The LSB 3.0 is a set of standards designed to ensure compatibility among Linux distributions and the applications that run on them. It is expressly designed to prevent the kind of application incompatibilities that have bedeviled the different distributions of the Unix operating system.
Without a commonly adopted standard, the Free Standards Group recognized that Linux could fork into incompatible versions. This, in turn, would make it costly for ISVs (independent software vendors) to port their applications to the operating system.
With the widespread adoption of LSB 3.0, ISVs and end users should benefit as it becomes easier and less costly for software vendors to target Linux. Adopters include the nine members of the Debian Common Core Alliance, Novell, Red Hat, and Asianux, which is an alliance of Chinas Red Flag Linux, Japans Miracle Linux and Koreas Haansoft distribution vendors.
Indeed, "the DCC Alliance was formed because enterprise clients were demanding a single Debian Linux standard, and the LSB is crucial to our success," said Ian Murdock, Debian founder and leader of the DCC Alliance, in a statement.
"Strong standards ultimately benefit our customers as we continue to grow a strong application and tools ecosystem for Red Hat Enterprise Linux," added Deb Woods, Red Hats vice president of product management.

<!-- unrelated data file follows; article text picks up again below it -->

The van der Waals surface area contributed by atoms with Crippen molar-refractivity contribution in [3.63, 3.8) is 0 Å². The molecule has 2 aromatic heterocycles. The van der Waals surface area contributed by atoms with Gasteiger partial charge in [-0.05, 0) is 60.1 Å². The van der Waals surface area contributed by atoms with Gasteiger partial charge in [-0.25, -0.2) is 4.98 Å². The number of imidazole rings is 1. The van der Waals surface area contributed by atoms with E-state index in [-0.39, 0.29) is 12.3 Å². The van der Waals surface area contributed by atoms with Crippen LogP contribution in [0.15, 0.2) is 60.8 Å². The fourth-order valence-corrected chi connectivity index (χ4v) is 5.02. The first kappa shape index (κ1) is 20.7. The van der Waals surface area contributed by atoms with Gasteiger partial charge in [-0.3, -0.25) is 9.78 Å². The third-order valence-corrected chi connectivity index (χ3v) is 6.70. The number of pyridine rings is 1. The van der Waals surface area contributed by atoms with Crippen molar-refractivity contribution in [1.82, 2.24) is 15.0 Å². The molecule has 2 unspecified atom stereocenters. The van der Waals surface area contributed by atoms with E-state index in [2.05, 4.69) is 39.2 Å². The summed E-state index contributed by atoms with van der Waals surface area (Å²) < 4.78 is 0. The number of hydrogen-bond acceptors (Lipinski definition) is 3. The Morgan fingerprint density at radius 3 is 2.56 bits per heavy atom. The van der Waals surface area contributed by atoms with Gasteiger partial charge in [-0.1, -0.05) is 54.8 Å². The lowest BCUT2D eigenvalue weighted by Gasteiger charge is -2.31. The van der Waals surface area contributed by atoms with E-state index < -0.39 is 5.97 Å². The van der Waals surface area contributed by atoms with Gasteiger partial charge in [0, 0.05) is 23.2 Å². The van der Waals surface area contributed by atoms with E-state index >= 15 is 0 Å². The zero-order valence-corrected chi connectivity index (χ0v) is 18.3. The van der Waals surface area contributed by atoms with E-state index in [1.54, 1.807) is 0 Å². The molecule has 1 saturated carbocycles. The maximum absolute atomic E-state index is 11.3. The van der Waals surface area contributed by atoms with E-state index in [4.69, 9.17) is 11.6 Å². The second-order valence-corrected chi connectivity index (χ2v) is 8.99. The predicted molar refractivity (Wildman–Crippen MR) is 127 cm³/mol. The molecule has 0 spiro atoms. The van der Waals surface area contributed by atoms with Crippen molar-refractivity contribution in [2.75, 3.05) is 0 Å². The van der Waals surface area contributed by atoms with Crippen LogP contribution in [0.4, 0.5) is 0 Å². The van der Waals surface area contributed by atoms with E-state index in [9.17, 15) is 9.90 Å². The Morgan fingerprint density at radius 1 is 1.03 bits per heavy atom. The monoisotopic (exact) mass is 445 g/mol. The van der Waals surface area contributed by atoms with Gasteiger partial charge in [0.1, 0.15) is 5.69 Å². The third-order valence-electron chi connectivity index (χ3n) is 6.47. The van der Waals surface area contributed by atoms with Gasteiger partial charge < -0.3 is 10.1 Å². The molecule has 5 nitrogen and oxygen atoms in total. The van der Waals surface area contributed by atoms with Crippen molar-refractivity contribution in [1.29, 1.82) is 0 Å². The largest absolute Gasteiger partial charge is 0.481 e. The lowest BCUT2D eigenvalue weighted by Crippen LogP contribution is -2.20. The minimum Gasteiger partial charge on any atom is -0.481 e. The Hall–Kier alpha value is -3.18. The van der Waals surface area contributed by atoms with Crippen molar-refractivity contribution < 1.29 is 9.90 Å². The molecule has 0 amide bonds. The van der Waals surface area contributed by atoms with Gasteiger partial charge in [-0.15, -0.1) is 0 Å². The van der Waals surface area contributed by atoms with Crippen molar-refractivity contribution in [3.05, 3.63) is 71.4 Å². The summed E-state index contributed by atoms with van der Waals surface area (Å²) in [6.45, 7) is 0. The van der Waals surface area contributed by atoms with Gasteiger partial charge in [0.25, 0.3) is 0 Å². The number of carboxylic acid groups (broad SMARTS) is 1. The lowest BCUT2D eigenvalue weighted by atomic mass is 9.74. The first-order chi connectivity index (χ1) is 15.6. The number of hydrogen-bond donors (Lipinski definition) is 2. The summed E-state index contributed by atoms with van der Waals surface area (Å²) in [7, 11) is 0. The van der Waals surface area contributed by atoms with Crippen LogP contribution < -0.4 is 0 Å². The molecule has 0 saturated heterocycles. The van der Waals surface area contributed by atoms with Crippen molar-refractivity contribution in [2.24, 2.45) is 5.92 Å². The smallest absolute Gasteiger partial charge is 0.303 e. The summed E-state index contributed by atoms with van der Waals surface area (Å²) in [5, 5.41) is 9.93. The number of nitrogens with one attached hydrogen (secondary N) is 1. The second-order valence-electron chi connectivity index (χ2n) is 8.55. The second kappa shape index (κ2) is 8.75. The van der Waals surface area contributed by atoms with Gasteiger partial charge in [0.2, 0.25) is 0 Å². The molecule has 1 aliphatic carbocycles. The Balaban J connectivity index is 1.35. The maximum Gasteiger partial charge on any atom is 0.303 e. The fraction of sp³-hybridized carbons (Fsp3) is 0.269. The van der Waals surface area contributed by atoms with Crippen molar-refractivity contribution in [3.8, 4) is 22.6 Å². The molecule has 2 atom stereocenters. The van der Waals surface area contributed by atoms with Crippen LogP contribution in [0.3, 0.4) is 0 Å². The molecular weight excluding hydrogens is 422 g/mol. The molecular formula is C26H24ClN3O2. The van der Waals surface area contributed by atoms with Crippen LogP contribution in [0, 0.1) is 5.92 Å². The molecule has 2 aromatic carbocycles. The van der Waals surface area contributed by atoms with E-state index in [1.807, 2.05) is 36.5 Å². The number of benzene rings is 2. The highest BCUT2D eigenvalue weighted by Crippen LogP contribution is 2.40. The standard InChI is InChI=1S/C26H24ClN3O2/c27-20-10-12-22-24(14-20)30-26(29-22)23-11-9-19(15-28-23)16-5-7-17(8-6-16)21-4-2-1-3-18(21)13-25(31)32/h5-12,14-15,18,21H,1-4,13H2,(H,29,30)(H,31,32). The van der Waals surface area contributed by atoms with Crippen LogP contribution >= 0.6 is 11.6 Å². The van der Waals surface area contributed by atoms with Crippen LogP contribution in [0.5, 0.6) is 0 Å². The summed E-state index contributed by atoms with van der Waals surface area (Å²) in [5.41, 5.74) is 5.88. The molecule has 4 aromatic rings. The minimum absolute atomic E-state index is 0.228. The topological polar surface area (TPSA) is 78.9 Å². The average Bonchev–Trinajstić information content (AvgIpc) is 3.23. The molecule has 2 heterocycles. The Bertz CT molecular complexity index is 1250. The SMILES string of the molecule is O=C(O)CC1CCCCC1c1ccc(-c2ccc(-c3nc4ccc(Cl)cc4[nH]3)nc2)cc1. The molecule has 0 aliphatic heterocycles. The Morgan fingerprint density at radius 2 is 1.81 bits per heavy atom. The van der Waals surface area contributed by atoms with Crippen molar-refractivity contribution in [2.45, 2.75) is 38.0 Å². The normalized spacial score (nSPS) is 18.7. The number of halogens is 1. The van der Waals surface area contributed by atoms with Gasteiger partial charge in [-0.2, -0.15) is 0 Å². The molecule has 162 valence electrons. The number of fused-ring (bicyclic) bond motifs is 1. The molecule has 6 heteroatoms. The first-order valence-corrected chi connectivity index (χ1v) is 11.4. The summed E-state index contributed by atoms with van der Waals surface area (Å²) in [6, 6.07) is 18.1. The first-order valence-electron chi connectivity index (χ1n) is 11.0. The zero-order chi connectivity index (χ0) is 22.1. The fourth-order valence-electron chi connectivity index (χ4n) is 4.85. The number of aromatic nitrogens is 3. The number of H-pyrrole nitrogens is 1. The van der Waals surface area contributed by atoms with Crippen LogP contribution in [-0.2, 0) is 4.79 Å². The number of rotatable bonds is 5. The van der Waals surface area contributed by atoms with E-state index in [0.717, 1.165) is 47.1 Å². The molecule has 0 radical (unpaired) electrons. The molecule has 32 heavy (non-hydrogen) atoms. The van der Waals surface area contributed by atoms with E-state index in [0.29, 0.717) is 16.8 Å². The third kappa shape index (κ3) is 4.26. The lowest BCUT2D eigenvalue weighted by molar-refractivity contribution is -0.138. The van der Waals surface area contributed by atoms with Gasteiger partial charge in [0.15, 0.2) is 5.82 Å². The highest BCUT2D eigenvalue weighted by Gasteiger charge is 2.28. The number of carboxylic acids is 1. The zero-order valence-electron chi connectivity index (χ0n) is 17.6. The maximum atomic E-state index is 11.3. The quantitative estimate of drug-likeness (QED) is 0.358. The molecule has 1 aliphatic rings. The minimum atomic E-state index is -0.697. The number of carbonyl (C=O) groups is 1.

Linux distributors were not the only ones to praise the LSB.
"The effective standardization of Linux implementations is essential for the growth of the market and for organizations to obtain maximum value from their technology investments," said Sam Greenblatt, senior vice president and senior technical adviser at Computer Associates International Inc. in a statement.
"Microsoft can compete against any single Linux vendor, but they cant compete a global Linux ecosystem with universal interoperability," said Jim Zemlin, executive director of the Free Standards Group.
"Microsoft can always complete against Red Flag in China," continued Zemlin, "but they cant compete against Red Flag, Sun Wah Linux, Red Hat and Novell in China."
In addition, "because of distribution competition Linux will continue to be less expensive and have better quality than Microsoft," said Zemlin.
"The strength of LSB 3.0 as well as the support by all major distributions will prove, once and for all, that Linux will not go the way of Unix. Perhaps Microsoft will have to find something else to pick on?" added Amanda McPherson, marketing director for the Free Standards Group.
The new LSB covers both POSIX (Portable Operating System Interface) standards; APIs (application program interfaces); ABI (application binary interfaces); and command shell programs. Besides including universal Linux standards, it also covers architecture-specific standards for the IA32, IA64, PPC32, PPC64, S390, S390X, and X86_64 families.
Thus, an LSB-compliant application should run on any LSB 3.0-compatible operating system on the same architecture. For example, a IA32 RHEL (Red Hat Enterprise Linux) LSB program should run without any problems on a IA32 system running Novell SLES (SUSE Linux Enterprise Server).
In addition, though, that same LSB 3.0 IA32 RHEL application should be easy to port to a S390 mainframe running SLES.
The Free Standards Group also announced today that CA has joined the organization and supports the LSB.